On a moon of Saturn, a boiling ocean?
Hot springs on Saturn's ice-encrusted moon Enceladus suggests that parts of the ocean locked beneath the ice is at near-boiling temperatures.
Hot springs on Saturn's icy moon Enceladus suggest that the floor of the satellite's subsurface ocean may be home to near-boiling temperatures, researchers say.
This finding is the first evidence of active hydrothermal vents beyond the oceans of Earth. Moreover, conditions deep under the icy surface of Enceladus could be similar to those that gave rise to the first life on Earth, the researchers reported in the new study.
The sixth largest of Saturn's moons, Enceladus has a diameter of only about 314 miles (505 kilometers). This makes it small enough to fit inside the borders of Arizona. [Ocean Suspected Beneath Enceladus Ice (Video)]
Something brewing on Enceladus
Despite Enceladus' diminutive size, which helped shield it from discovery until 1789, this icy, tiny, shiny moon has drawn a great deal of attention due to its eruptions of water geysers, first seen by NASA's Cassini spacecraft in 2005. These water geysers suggest that Enceladus could host liquid water beneath its cracked frozen crust, making it one of the best potential sites for hosting life in the solar system.
Now, the new discovery of signs that hot springs may exist on Enceladus suggests these geysers are powered by hydrothermal activity, much like hydrothermal vents seen on Earth's seafloor. That makes Enceladus the first place outside Earth where researchers have detected ongoing hydrothermal activity, the scientists wrote in the new study, published in the March 12 issue of the journal Nature.
The investigators focused on the mysterious "stream particles," tiny dust particles that Cassini saw when it first approached Saturn about a decade ago. Analysis of these particles as they escaped from the region of Saturn into interplanetary space revealed that they were only nanometers (billionths of a meter) in size and rich in silica, in contrast to the ice-rich particles abundant around Saturn. Silica, or silicon dioxide, is extremely common on Earth, occurring mostly as quartz.
The research team's computer models of the paths of these mysterious particles suggest that they probably came from Saturn's E ring, a tenuous structure, made up mostly of small ice grains, between the orbits of Saturn's moons Titan and Mimas. The source of the particles in the E ring is Enceladus.
In lab experiments, the scientists found that the composition and 4- to 16-nanometer-wide size of the silica grains in the stream particles could have originated only under very specific physical conditions. These conditions include waters that could reach a temperature of at least 194 degrees Fahrenheit (90 degrees Celsius); depths of at least 24.8 miles (40 kilometers); a pH greater than 8.5, which is more alkaline than baking soda; and a salinity of less than 4 percent. For comparison, the vast majority of seawater on Earth has a salinity of 3.2 to 3.7 percent.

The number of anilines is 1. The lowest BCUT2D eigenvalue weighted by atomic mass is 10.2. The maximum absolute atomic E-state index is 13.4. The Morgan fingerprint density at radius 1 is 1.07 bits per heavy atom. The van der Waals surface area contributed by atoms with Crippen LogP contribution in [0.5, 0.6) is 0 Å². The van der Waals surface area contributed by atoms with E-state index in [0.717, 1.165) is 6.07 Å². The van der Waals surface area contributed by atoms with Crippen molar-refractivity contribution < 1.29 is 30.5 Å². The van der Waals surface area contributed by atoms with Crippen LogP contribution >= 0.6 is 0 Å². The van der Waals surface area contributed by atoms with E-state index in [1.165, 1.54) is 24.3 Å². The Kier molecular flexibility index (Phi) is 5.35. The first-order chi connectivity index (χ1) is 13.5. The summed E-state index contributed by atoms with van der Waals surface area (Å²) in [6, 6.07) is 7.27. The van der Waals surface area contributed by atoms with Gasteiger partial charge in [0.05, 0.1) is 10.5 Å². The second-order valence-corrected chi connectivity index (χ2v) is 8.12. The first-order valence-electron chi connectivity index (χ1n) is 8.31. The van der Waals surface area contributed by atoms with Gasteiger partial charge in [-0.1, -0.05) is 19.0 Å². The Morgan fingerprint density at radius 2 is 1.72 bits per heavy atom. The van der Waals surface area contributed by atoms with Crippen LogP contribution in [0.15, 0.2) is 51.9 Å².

Enceladus' hot core
These findings suggest that Enceladus has an unexpectedly hot core given its tiny body, the researchers said.
"It is the existence of high-temperature rock-water reactions at the present time that surprises me the most, as we would expect Enceladus to be a frozen world," said study author Hsiang-Wen Sean Hsu, a planetary scientist at the University of Colorado, Boulder. "It means that there is still a big knowledge gap in understanding how solar system bodies evolve."
The main source of heat is probably an effect known as tidal heating, in which Saturn's gravitational pull deforms Enceladus strongly enough to heat rock, Hsu said. "However, this is not enough to sustain Enceladus' current level of heat output," Hsu told Space.com. Another potential source of heat during the early history of Enceladus could have been radioactive material, he added.
Such deep, hot, alkaline conditions are similar to those found on Earth in a deep-sea field of hydrothermal vents known as Lost City in the Atlantic Ocean, Gabriel Tobie, a planetary scientist at the University of Nantes in France, wrote in a commentary on these new findings in Nature. This hydrothermal field consists of 196-foot-tall (60 meters) limestone chimneys that vent alkaline fluid that is low in metals and lower-than-boiling in temperature. In contrast, most other known hydrothermal vents give off acidic fluid that's rich in metals and that's hotter than boiling, Tobie noted.
"Alkaline hydrothermal vents might have been the birthplace of the first living organisms on the early Earth," Tobie wrote.
"Hydrothermal systems could fulfill the three criteria to sustain life: energy, nutrients and liquid water," Hsu said. However, he said it was not clear if Enceladus was stable enough over geological timescales to allow life to evolve.
"There is no guarantee," Hsu said. "But the chances to find life are surely much better with active hydrothermal systems."
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